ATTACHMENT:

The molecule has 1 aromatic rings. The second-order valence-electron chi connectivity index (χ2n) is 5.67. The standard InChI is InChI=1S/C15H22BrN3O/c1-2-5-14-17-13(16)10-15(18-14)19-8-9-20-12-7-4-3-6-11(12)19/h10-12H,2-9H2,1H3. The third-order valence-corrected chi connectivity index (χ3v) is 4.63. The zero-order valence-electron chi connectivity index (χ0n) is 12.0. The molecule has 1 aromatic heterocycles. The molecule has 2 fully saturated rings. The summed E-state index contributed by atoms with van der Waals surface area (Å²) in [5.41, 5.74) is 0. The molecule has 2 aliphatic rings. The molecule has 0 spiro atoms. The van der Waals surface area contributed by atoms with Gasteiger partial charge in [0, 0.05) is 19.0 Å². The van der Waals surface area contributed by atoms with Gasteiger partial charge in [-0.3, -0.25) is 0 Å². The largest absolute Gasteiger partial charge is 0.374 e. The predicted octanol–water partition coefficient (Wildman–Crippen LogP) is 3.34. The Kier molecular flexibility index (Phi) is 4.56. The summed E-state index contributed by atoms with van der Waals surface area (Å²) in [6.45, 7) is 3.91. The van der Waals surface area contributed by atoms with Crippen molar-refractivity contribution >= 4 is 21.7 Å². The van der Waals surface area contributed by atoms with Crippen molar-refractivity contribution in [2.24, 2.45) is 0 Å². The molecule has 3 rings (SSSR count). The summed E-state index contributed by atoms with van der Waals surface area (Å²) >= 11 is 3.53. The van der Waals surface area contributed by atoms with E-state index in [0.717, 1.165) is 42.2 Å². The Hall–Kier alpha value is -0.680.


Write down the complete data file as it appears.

The molecule has 1 aromatic rings. The second-order valence-electron chi connectivity index (χ2n) is 5.67. The standard InChI is InChI=1S/C15H22BrN3O/c1-2-5-14-17-13(16)10-15(18-14)19-8-9-20-12-7-4-3-6-11(12)19/h10-12H,2-9H2,1H3. The third-order valence-corrected chi connectivity index (χ3v) is 4.63. The zero-order valence-electron chi connectivity index (χ0n) is 12.0. The molecule has 1 aromatic heterocycles. The molecule has 2 fully saturated rings. The summed E-state index contributed by atoms with van der Waals surface area (Å²) in [5.41, 5.74) is 0. The molecule has 2 aliphatic rings. The molecule has 0 spiro atoms. The van der Waals surface area contributed by atoms with Gasteiger partial charge in [0, 0.05) is 19.0 Å². The van der Waals surface area contributed by atoms with Gasteiger partial charge in [-0.3, -0.25) is 0 Å². The largest absolute Gasteiger partial charge is 0.374 e. The predicted octanol–water partition coefficient (Wildman–Crippen LogP) is 3.34. The Kier molecular flexibility index (Phi) is 4.56. The summed E-state index contributed by atoms with van der Waals surface area (Å²) in [6.45, 7) is 3.91. The van der Waals surface area contributed by atoms with Crippen molar-refractivity contribution >= 4 is 21.7 Å². The van der Waals surface area contributed by atoms with Crippen molar-refractivity contribution in [2.24, 2.45) is 0 Å². The molecule has 3 rings (SSSR count). The summed E-state index contributed by atoms with van der Waals surface area (Å²) >= 11 is 3.53. The van der Waals surface area contributed by atoms with E-state index in [0.717, 1.165) is 42.2 Å². The Hall–Kier alpha value is -0.680.